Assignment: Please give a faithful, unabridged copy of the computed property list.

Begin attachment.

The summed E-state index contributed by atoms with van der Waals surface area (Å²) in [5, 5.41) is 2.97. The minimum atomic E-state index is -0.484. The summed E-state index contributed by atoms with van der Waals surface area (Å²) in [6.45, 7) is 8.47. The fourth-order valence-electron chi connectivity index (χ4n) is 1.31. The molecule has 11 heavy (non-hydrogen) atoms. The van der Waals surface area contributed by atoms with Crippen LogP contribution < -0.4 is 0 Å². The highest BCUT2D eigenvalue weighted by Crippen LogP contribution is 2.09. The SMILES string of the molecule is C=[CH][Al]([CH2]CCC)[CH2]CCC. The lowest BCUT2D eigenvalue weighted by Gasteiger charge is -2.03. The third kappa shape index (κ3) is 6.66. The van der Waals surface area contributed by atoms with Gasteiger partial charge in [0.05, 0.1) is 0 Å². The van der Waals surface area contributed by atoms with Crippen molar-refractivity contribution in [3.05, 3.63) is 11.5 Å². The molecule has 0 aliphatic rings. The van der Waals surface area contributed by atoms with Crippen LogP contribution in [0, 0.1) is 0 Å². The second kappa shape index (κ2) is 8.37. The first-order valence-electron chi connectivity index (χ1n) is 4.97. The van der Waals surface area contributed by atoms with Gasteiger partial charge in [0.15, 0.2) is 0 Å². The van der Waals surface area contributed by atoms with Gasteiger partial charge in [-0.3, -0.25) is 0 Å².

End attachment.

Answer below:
The summed E-state index contributed by atoms with van der Waals surface area (Å²) in [5, 5.41) is 2.97. The minimum atomic E-state index is -0.484. The summed E-state index contributed by atoms with van der Waals surface area (Å²) in [6.45, 7) is 8.47. The fourth-order valence-electron chi connectivity index (χ4n) is 1.31. The molecule has 11 heavy (non-hydrogen) atoms. The van der Waals surface area contributed by atoms with Crippen LogP contribution < -0.4 is 0 Å². The highest BCUT2D eigenvalue weighted by Crippen LogP contribution is 2.09. The SMILES string of the molecule is C=[CH][Al]([CH2]CCC)[CH2]CCC. The lowest BCUT2D eigenvalue weighted by Gasteiger charge is -2.03. The third kappa shape index (κ3) is 6.66. The van der Waals surface area contributed by atoms with Gasteiger partial charge in [0.05, 0.1) is 0 Å². The van der Waals surface area contributed by atoms with Crippen molar-refractivity contribution in [3.05, 3.63) is 11.5 Å². The molecule has 0 aliphatic rings. The van der Waals surface area contributed by atoms with Crippen LogP contribution in [0, 0.1) is 0 Å². The second kappa shape index (κ2) is 8.37. The first-order valence-electron chi connectivity index (χ1n) is 4.97. The van der Waals surface area contributed by atoms with Gasteiger partial charge in [0.15, 0.2) is 0 Å². The van der Waals surface area contributed by atoms with Gasteiger partial charge in [-0.3, -0.25) is 0 Å².